Hair ornaments and earring
  See it in the Museum
Orientation 3
Display 5

ABR 067

 Code: ABR 067

  Country: Tibet


  Date: 1800 - 1900

  Dimensions in cm WxHxD: 3.5 x 11.5 x 1

  Materials: Silver

Hair Ornaments and earring.

Gold, silver, bronze and turquoise.
(From :
Tibetan Turquoise is a rare luxury that is mined in the Himalayas – ours specifically is from the area around Lhasa in the Himalayan area. Lhasa is known as one of the 4 locations where the finest quality Tibetan Turquoise is sourced, the others being Ngari-Khorsum, Draya and Derge.
Turquoise is formed by the percolation of groundwater through aluminous rock in the presence of copper – and the intense underground conditions around the Himalayan Mountain Range have, over many millions of years, given us a beautiful colour of this gem. It tends to be blue-green in colour and is sought after for this fact as most Turquoise found elsewhere leans more towards the blues.
Colourwise, it strikes a perfect balance between the more Sleeping Beauty Turquoise blues and some of the sharper greens we’ve seen in Copper Turquoise and other collections. It’s remarkably serene and calming to look at and it’s not difficult to see why it has been held in such high regard for many years not just in the gem community, but in the towns and villages around where it’s mined.
The colour of Turquoise is all over this part of the world, from the gem itself to the fabrics often seen in Tibet and Nepal to the colour of the water in the mountain lakes. This colour and gem is a way of life to these people, as well as a livelihood for many.
For thousands of years, Tibetan Turquoise has been prized and coveted by Tibetan and Nepalese people for its alluring beauty and spiritual values. Each piece displays a striking colour and unique pattern, caused by the matrix showing through on the finished pieces. This is another of the sought after vales associated with this gem as each piece has a unique pattern put there by Mother Nature.
Almost every person living in the Himalayas will have a piece of Turquoise, if not multiple pieces. For them, it’s a very spiritual thing to own, and it’s the most prized gemstone in this part of the world. They believe it is the ‘Sky Stone’ and has been brought to the surface of the earth from the heavens. Tibetans have valued the stone in this way since at least 1,000 BC. It has been used as a token of love between people and is thought to protect both the person giving the gem and the person who received it as a gift.
Tibetan children will always be given a piece of Tibetan Turquoise jewellery in their early years, and it’s believed this will act as a protector and stop them from falling. (Some of these villages are high in the mountains where fear of falling would be a real and dangerous concern.) Throughout their lives they will “upgrade” their Turquoise talisman several times for bigger and finer pieces, and seeking a larger and cleaner piece can become a lifelong pursuit, such is the importance of the gem in this culture. They also believe it will protect the wealth of the family and it can be used for medicinal purposes too, as it has been crushed into a powder for medicine. It is believed that as the gem is porous and can absorb things from its surroundings that a Turquoise can take on a personality of its own. They even believe that as a person grows older it will begin to lose its intensity of colour, and will shift to a more green hue. On being passed down to a younger healthy person the Turquoise is believed to recover its beauty and natural colour. Because of this they treat their gems as if they have their own personality, with affection, and as if the gem were alive. It wouldn’t be a stretch to say that this gem is treated as if it were part of the family and an important part of everyday life. The gem is also listed in several Sanskrit texts as being medicinal.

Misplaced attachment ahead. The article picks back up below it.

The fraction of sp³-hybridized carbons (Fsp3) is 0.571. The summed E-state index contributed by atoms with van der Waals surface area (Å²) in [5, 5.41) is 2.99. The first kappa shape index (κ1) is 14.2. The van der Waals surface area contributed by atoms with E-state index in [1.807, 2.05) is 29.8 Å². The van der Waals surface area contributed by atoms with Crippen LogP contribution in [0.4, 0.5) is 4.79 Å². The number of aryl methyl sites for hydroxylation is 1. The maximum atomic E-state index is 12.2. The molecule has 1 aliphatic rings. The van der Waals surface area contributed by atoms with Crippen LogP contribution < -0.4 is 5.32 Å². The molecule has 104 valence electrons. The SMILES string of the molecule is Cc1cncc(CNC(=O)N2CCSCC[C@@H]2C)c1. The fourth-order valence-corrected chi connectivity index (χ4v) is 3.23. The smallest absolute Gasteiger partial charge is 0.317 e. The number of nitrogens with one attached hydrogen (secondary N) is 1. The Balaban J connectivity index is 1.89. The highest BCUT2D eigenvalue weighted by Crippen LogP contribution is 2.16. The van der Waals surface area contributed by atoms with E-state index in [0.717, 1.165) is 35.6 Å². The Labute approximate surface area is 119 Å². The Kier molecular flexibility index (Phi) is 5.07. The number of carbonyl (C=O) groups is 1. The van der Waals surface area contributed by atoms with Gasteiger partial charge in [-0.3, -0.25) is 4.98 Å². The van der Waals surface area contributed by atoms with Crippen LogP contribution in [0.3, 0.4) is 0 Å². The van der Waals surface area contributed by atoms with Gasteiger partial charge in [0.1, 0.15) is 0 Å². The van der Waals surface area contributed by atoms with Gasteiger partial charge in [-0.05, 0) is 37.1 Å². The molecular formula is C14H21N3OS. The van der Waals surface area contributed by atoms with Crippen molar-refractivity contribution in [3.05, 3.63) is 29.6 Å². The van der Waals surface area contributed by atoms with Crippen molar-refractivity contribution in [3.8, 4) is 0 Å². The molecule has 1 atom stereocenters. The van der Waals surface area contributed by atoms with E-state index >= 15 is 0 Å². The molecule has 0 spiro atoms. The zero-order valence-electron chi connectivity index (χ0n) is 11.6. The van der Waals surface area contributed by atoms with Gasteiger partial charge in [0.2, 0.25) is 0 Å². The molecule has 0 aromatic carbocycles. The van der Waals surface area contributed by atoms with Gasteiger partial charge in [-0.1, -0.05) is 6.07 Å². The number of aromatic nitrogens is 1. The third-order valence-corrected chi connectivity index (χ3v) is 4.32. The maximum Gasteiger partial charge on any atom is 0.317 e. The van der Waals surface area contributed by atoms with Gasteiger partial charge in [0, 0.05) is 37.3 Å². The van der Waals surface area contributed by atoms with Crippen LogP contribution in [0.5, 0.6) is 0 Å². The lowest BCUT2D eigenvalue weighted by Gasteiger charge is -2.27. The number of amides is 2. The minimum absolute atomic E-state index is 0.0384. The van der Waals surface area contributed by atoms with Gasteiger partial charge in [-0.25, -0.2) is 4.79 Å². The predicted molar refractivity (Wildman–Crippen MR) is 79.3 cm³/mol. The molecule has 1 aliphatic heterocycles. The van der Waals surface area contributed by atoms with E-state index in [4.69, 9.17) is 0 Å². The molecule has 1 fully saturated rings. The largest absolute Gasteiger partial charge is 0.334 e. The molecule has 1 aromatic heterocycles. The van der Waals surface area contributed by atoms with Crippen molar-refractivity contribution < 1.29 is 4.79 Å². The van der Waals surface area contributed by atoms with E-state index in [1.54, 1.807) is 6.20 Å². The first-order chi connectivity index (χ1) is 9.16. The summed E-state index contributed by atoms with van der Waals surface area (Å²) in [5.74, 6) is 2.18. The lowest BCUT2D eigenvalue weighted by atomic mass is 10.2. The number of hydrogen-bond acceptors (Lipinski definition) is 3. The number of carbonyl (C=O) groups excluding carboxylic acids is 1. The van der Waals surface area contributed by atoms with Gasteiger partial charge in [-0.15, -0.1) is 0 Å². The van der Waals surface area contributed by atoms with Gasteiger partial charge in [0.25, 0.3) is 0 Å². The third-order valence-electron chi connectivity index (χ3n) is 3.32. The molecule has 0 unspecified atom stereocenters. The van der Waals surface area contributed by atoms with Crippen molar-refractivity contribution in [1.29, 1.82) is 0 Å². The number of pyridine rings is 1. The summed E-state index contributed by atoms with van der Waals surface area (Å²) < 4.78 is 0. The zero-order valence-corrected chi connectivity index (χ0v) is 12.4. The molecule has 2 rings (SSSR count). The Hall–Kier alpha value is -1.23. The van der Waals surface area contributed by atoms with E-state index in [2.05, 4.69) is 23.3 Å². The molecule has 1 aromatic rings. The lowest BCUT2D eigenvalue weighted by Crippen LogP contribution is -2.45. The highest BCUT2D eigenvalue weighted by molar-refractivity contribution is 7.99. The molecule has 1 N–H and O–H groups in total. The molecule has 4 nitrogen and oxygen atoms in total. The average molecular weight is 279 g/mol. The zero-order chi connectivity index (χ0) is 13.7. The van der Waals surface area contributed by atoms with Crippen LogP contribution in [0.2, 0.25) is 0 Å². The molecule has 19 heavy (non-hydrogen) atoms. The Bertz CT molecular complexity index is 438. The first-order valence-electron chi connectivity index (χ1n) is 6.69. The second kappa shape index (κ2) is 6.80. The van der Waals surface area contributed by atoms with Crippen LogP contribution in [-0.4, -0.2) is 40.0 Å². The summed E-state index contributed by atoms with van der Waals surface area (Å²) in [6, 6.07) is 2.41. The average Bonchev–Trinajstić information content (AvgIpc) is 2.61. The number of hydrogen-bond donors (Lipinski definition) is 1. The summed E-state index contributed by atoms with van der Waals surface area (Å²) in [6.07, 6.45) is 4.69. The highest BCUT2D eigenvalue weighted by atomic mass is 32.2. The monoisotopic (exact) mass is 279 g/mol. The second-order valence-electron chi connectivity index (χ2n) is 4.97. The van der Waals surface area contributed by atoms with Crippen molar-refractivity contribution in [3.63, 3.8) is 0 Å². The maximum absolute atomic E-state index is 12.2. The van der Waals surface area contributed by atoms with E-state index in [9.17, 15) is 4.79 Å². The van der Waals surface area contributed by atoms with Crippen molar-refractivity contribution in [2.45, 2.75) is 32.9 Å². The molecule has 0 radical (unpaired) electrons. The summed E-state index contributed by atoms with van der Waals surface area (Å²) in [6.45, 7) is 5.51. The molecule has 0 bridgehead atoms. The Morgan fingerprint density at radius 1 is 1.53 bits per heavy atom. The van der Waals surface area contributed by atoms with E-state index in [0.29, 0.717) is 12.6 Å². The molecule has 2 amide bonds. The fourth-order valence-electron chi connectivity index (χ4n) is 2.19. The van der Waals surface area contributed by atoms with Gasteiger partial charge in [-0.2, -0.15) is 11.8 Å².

As well as these very personal pieces of jewellery, Tibetan and Nepalese villagers will decorate their possessions and homes with other pieces of Turquoise. Many wear pouches around their necks decorated with Turquoise and many will add the gem to vases, prayer wheels, musical instruments and other household items. One of their strongest beliefs is that there are no two gems alike – each one has its own personality, its own look and is distinct from all others. This ties in very nicely with our approach to this piece because no two are alike and we truly believe each and every pattern to be special, fascinating and unique.
It is very important to the people who hold this gem in such high regard that the Turquoise is untreated. Likewise, our Tibetan Turquoise is also untreated.

Beer, Robert , 2003. Les symboles du bouddhisme Tibétain. Albin Michel. Pp. 143-151